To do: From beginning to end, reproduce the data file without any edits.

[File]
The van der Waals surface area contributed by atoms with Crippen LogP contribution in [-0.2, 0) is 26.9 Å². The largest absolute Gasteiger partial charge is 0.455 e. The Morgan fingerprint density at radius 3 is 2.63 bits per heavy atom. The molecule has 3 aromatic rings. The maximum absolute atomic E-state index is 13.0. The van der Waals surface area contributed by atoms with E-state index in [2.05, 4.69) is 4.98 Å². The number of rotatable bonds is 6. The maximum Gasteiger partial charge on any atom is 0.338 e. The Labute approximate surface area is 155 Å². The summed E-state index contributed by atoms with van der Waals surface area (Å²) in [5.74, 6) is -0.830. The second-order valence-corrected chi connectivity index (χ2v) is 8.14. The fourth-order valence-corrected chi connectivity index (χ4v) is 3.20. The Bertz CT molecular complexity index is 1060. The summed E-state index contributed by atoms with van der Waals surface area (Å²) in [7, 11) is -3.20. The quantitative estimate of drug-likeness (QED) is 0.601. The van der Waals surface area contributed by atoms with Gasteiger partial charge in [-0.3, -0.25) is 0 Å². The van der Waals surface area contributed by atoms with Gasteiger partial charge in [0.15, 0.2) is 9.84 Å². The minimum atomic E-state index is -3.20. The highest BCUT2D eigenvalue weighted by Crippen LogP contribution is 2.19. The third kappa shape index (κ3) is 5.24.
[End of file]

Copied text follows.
The van der Waals surface area contributed by atoms with Crippen LogP contribution in [-0.2, 0) is 26.9 Å². The largest absolute Gasteiger partial charge is 0.455 e. The Morgan fingerprint density at radius 3 is 2.63 bits per heavy atom. The molecule has 3 aromatic rings. The maximum absolute atomic E-state index is 13.0. The van der Waals surface area contributed by atoms with E-state index in [2.05, 4.69) is 4.98 Å². The number of rotatable bonds is 6. The maximum Gasteiger partial charge on any atom is 0.338 e. The Labute approximate surface area is 155 Å². The summed E-state index contributed by atoms with van der Waals surface area (Å²) in [5.74, 6) is -0.830. The second-order valence-corrected chi connectivity index (χ2v) is 8.14. The fourth-order valence-corrected chi connectivity index (χ4v) is 3.20. The Bertz CT molecular complexity index is 1060. The summed E-state index contributed by atoms with van der Waals surface area (Å²) in [7, 11) is -3.20. The quantitative estimate of drug-likeness (QED) is 0.601. The van der Waals surface area contributed by atoms with Gasteiger partial charge in [-0.3, -0.25) is 0 Å². The van der Waals surface area contributed by atoms with Gasteiger partial charge in [0.15, 0.2) is 9.84 Å². The minimum atomic E-state index is -3.20. The highest BCUT2D eigenvalue weighted by Crippen LogP contribution is 2.19. The third kappa shape index (κ3) is 5.24.